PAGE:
The antimicrobial agent further comprises a porous mineral-based carrier. In preferred embodiments, the porous mineral-based carrier is selected from the group consisting of a silica-alumina carrier, a zeolite carrier, or a zirconium phosphate carrier. More preferably, the mineral based carrier is a silica-alumina carrier. Most preferably, the silica-alumina carrier is montmorillonite, having a chemical formula: Na 0.7 Al 3.3 Mg 0.7 Si 8 O 20 (OH)4ĚnH2O.
 In preferred embodiments of the grip of the present invention, the inorganic antimicrobial agent is present at a concentration by weight in a range of about 0.1% to 20%. More preferably, the concentration by weight of the inorganic antimicrobial agent is in a range of about 1% to 10%. Most preferably, the concentration by weight of said inorganic antimicrobial agent is about 2%.
 In accordance with another aspect of the present invention, a golf club is disclosed. The golf club comprises an antimicrobial grip comprising a layer of polyurethane bonded to a layer of felt. The layers of polyurethane and felt are configured so as to reduce impact-related shock. The polyurethane layer further comprises a silver-based inorganic antimicrobial agent dispersed therein. Preferably, the silver-based inorganic antimicrobial agent comprises montmorillonite containing silver at a concentration of about 1% to 15% by weight. More preferably, the silver-based inorganic antimicrobial agent comprises montmorillonite containing silver at a concentration of about 2% by weight.
 In accordance with another aspect of the present invention, a racquet is disclosed. The racquet comprises an antimicrobial grip comprising a layer of polyurethane bonded to a layer of felt The layers of polyurethane and felt are configured so as to reduce impact-related shock The polyurethane layer further comprises a silver-based inorganic antimicrobial agent dispersed therein. Preferably, the silver-based inorganic antimicrobial agent comprises montmorillonite containing silver at a concentration of about 1% to 15% by weight. More preferably, the silver-based inorganic antimicrobial agent comprises montmorillonite containing silver at a concentration of about 2% by weight.
 In accordance with another aspect of the present invention, an exercise device is disclosed. The exercise device comprises an antimicrobial grip comprising a layer of polyurethane bonded to a layer of felt. The layers of polyurethane and felt are configured so as to reduce impact-related shock. The polyurethane layer further comprises a silver-based inorganic antimicrobial agent dispersed therein. Preferably, the silver-based inorganic antimicrobial agent comprises montmorillonite containing silver at a concentration of about 1% to 15% by weight. More preferably, the silver-based inorganic antimicrobial agent comprises montmorillonite containing silver at a concentration of about 2% by weight.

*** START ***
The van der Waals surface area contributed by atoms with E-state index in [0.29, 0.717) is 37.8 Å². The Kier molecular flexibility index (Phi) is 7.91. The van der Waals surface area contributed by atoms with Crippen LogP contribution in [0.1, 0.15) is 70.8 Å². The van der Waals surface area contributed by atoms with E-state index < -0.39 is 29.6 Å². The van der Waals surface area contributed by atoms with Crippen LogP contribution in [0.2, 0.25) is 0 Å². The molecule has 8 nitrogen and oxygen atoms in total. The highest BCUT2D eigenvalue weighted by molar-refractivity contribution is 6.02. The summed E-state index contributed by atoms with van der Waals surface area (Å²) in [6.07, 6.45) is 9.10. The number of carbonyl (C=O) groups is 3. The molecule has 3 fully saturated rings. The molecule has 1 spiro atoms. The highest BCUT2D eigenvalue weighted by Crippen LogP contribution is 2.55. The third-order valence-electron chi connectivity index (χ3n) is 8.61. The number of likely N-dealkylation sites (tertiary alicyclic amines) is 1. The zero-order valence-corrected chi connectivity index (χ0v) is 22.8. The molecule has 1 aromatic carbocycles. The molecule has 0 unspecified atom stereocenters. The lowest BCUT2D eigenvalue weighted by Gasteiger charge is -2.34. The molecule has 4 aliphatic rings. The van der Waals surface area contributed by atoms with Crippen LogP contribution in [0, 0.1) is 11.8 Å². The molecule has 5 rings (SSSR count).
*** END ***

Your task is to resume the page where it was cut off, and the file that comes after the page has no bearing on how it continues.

FIG. 1 is a broken perspective view of a shock-absorbing antimicrobial grip in accordance with a preferred embodiment of the present invention.
FIG. 2 is a broken view of the underside of an embodiment of the antimicrobial grip showing a quick-release tape covering an adhesive layer.
FIG. 3 is a sectional view taken in enlarged scale along line 3-3 for FIG. 1.
FIG. 4 is a further enlarged view of the encircled area designated 4 in FIG. 3.
FIG. 5 is a perspective view of a golf club provided with an antimicrobial grip in accordance with one preferred embodiment of the present invention.
FIG. 6 is a perspective view showing an antimicrobial grip in accordance with one preferred embodiment of the present invention being applied to a tennis racket.
FIG. 7 is a perspective view showing an antimicrobial grip in accordance with one preferred embodiment of the present invention on a tennis racket.
 In accordance with one embodiment of the present invention, a handle grip is disclosed having an inorganic antimicrobial agent incorporated therein. Antimicrobial is used herein to denote any action which inhibits the proliferation, growth and/or survival of any microscopic and/or macroscopic organisms, including bacteria, viruses, parasites, mold, mildew, fungi, algae, etc. In preferred embodiments, the handle grip is adapted for use with various sports equipment that may support the growth and/or survival of microbial organisms, such as for example, handle grips that are moistened in routine use by exposure to rain and/or perspiration. More preferably, the grips of the present invention are designed to prevent microbial growth on handles of equipment used in impact-related sports, such as for example, golf clubs, racquet ball racquets, tennis racquets, and squash racquets, etc. In another preferred embodiment, the present grips are designed for use on impact-imparting tools, such as hammers and axes. In another preferred embodiment, the present grips are designed for use on home and gym exercise equipment, particularly on equipment, such as weight machines, where cushioning and protection for the users' hands, feet, joints, tendons, muscles and bones are desired. Although modern exercise equipment is now designed to reduce impact-related shock and sudden changes in load-bearing, injuries form these stresses continue to be a significant problem for gym users, particularly novice users unaccustomed to the equipment. Moreover, communication of pathogenic microbes among shared users of exercise equipment in gyms and sports clubs is a prevalent problem, which is presently poorly addressed and even exacerbated by voluntary wipe-down etiquette using perspiration-moistened towels.